Sunday, January 29, 2012

Midtown Gallery Going.

A cold, wet and rainy day is the perfect backdrop to seeing art. Especially when you're planning an all B&W day. My friend Craig, a new New York friend, but also an old friend from my college days, joined me for three stops: the Howard Greenberg Gallery, the Robert Anderson Gallery and the International Center for Photography.

Taking the subway up to 53rd Street was a bit atypical. Most of my previous gallery going was constrained to a few inviting blocks near the water in Chelsea, but today I'd planned a different sort of day, a Midtown kind of day. Our first stop was the Howard Greenberg Gallery at 41 East 57th Street. Walking into the art deco building I realized I didn't know what floor to go to. The security guard helped me with that little problem and I stepped into an elevator bound for the 14th floor, where I was joined by several delivery men, one wafting a cloud of cologne along with his walkie-talkie and wet poncho.

I had read about the Vivian Maier show in the latest New Yorker and was intrigued by its premise. As the press release says: A nanny by trade, Vivian Maier's street and travel photography was discovered by John Maloof in 2007 at a local auction house in Chicago. Always with a Rolleiflex around her neck, she managed to amass more than 2,000 rolls of films, 3,000 prints and more than 100,000 negative which were shared with virtually no one in her lifetime. The black and white photographs–mostly from the 50s and 60s–have been re-printed for us by John Maloof along with a small amount of prints found in the archive. The photos and the story of Maier evoke a woman on the periphery, always looking but never included. Her photos take you back in time, they all feel "of the past". There is a competing show at the Stephen Kasher gallery in Chelsea. This show features Maier's prints from a different collection–apparently the two men have both been acquiring her negatives–but aren't working together. It seems strange to be fighting over, and benefitting from, a dead woman's photo library.

The next stop on our gallery hopping was to 24 West 57th Street. We popped into two places. At the first gallery they were hanging a new show of paintings. The collection was very textured and sculpted work, 2D paintings but with noses and hands and clothing that jumped into 3D. We didn't stay long since they weren't done setting up–and because we were photo focused. From there we moved on to the Robert Anderson gallery to see an exhibit of photographer Barbara Mensch. Ms. Mensch has been photographing her neighbor, the Brooklyn Bridge, for the past thirty plus years. The photos in the show are all current but they evoke a past shrouded in the elements: misty, cloudy, murky, dewy, fuzzy. All the y's. The gallerist was a charmer and walked us slowly through the show, telling us where each photo had been taken, along with details about Ms. Mensch. The show is up through March 3rd, it's nicely curated and would be a perfect lunch break.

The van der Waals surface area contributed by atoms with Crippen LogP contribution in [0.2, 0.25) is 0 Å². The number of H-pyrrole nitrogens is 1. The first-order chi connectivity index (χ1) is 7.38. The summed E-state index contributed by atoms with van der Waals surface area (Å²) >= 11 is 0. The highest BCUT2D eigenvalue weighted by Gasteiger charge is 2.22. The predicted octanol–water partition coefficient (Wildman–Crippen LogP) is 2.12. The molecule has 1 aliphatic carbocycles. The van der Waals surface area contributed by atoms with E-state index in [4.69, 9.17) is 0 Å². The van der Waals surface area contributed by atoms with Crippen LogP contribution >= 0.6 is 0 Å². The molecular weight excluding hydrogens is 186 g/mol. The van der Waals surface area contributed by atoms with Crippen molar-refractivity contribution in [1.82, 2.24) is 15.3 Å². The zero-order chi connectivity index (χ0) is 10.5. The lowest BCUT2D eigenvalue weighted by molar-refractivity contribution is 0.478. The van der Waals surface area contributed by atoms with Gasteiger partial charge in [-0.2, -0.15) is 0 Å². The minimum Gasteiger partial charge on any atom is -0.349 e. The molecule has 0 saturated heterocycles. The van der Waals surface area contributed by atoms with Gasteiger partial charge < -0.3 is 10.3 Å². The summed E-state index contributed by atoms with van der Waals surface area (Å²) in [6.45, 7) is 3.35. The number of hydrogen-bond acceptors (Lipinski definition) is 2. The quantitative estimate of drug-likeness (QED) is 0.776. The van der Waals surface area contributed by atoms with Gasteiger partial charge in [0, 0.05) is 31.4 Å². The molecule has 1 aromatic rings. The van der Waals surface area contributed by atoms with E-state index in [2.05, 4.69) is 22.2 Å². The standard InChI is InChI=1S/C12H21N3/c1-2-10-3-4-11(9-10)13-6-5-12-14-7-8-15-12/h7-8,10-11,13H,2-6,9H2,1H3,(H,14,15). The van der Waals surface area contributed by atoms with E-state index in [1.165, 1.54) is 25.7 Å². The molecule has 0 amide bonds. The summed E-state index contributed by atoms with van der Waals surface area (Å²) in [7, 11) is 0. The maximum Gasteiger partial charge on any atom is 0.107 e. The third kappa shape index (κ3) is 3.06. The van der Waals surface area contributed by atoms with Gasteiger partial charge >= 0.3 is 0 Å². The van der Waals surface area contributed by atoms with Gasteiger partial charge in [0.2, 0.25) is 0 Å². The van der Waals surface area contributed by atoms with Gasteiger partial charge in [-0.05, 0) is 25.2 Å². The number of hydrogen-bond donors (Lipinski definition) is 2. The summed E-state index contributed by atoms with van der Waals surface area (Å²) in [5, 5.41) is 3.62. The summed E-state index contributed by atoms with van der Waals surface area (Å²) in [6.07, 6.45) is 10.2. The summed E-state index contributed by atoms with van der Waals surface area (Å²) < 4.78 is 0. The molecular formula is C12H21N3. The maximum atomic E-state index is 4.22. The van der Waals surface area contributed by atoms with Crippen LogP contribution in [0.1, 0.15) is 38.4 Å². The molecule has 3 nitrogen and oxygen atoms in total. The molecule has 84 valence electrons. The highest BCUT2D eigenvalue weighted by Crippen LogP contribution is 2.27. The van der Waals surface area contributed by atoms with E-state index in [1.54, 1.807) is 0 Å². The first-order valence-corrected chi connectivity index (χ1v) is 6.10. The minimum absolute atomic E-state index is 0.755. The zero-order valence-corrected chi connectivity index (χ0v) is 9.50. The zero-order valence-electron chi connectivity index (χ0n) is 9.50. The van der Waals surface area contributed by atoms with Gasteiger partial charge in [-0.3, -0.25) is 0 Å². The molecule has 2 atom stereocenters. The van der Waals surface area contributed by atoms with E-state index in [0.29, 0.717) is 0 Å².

We ended the day at the International Center for Photography to see The Loving Story, a group of photos by Grey Villet who was a LIFE magazine photographer. The Lovings, an interracial couple banned from their state because of their union, were fighting Virginia's anti-miscegenation laws–and all race based marriage bans. They were successful, but only after a tenacious legal battle. The exhibit is small but worth stopping by. A documentary about their story will be appearing on HBO on February 14th. Valentine's Day, an overly cute coincidence.

There are two other interesting shows at ICP: Weegee, Murder Is My Business and Magnum: Contact Sheets. The Magnum exhibit walks you through roughly a dozen contact sheets from Magnum photographers, showing how they have captured and edited their best shots from the 1930s to the present. There is a laugh-out-loud contact sheet from the infamous Salvador Dali picture, the one with the jumping artist, flying cats and a stream of water. That bit alone is worth the stop. The show is a compelling look at an almost forgotten bit of photographic history. I can't help but mourn the loss of contact sheets. The accompanying book seems almost coffee table in size, which was a shame,  I wanted to buy it but couldn't bare to lug it home.

No comments:

Post a Comment